The hallmark of the migraine attack is a wave of excitation across the brain quickly followed by a wave of inactivity.
The neurochemical changes associated with these waves cause the blood vessels to narrow in the head. Since a lack of blood-flow in the head can be deadly, our body reacts with a massive blood vessel dilation in response. The heightened activity in your brain means you will have trouble moving, thinking, remembering things, and photophobia. In effect, migraines shut us down until the neurchemical balance is restored.
Sleep deprivation takes a sharp toll on the human brain and body, impairing cognition, motor ability, and mood. Willpower, memory, judgement, and attention all suffer. You drop and bump into things, crave sugar, overeat, and gain weight. You're more irritable, more anxious, overly negative, and more emotionally reactive.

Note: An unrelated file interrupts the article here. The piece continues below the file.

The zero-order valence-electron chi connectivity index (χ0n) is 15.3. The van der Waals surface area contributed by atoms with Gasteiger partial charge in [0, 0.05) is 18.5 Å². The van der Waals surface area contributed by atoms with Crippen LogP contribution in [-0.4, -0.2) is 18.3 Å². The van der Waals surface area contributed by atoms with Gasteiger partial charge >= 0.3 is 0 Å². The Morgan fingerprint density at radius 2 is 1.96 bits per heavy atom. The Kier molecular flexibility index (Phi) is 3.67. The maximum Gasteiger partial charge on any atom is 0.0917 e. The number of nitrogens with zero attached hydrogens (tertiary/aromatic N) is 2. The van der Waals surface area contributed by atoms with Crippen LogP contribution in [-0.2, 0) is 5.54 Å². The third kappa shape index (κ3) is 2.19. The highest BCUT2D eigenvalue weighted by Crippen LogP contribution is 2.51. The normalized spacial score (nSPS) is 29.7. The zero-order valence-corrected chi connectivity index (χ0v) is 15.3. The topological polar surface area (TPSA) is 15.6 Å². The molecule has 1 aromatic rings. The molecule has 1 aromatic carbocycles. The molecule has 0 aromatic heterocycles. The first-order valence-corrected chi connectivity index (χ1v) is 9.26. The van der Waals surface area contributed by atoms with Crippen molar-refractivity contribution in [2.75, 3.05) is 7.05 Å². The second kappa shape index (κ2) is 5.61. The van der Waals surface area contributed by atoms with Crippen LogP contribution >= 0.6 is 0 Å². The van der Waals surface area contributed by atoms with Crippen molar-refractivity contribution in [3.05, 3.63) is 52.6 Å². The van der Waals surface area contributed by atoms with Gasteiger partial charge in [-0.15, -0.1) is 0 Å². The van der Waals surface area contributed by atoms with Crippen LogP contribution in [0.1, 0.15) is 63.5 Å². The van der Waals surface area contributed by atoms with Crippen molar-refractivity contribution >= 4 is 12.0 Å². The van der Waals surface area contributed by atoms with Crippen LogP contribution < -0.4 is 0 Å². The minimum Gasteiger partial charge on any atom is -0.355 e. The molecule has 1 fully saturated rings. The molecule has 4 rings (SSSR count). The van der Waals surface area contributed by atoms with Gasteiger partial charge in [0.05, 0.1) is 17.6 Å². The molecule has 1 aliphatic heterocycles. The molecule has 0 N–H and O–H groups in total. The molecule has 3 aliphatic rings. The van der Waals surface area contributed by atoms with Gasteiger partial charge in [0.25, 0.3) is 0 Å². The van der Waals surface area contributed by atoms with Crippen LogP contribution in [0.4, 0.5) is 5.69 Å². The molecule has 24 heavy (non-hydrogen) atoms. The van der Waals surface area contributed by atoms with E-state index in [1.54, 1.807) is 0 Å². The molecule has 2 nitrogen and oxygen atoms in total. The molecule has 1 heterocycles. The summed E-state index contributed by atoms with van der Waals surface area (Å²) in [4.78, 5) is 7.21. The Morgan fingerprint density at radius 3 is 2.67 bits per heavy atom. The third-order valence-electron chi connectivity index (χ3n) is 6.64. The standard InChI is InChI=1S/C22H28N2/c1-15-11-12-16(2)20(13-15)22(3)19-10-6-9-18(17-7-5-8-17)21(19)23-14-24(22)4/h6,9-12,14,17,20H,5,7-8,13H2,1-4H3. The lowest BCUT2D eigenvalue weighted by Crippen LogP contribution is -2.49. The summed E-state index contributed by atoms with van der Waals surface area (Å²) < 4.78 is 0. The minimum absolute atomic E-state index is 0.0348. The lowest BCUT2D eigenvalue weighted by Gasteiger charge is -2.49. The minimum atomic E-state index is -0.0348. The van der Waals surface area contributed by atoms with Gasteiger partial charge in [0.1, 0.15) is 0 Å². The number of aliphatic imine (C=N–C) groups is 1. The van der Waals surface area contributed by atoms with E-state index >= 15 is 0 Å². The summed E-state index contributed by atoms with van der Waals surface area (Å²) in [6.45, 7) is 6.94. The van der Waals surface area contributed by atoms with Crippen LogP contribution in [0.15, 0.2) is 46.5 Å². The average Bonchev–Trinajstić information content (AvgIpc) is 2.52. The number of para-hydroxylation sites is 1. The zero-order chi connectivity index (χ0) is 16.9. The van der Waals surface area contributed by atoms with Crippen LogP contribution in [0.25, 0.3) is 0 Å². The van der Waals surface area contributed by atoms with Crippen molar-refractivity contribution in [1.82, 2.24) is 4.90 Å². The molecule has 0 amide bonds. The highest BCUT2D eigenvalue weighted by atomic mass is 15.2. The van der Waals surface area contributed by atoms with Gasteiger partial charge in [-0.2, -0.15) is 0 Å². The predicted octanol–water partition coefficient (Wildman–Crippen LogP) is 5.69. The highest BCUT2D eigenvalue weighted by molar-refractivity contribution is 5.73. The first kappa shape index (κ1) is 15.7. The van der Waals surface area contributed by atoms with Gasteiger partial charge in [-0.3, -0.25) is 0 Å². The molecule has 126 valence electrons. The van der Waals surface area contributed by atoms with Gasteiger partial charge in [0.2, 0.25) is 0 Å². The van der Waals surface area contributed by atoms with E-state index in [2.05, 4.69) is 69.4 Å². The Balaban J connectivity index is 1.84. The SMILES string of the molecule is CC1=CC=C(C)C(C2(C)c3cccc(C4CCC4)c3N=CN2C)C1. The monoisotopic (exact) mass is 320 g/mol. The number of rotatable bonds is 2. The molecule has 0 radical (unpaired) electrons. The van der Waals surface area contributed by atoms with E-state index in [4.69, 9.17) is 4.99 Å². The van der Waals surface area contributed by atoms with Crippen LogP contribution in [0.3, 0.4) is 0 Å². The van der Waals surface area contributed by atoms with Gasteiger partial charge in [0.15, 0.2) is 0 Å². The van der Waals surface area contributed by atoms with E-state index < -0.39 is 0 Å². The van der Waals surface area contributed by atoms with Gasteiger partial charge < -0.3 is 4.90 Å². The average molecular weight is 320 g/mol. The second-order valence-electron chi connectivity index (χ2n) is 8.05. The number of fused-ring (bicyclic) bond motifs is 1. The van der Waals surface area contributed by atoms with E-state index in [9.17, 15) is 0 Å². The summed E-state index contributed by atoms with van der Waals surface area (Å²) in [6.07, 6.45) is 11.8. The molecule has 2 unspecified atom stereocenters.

The chemistry of the brain changes when a person takes a regular intake of caffeine, as it grows more adenosine receptors.
Eventually, it takes more caffeine to feel the effects, and as there are now more receptors, not having a stimulant results in ‘caffeine withdrawal headache’ and other symptoms due to the original molecule connecting to the increased number of receptors in the brain.
I'm extremely pleased to be writing about this topic. It's something I have been paying great attention to over the last 2 years. Brain function has not nearly been discussed enough in the past, however seems to be picking up speed over the last few years.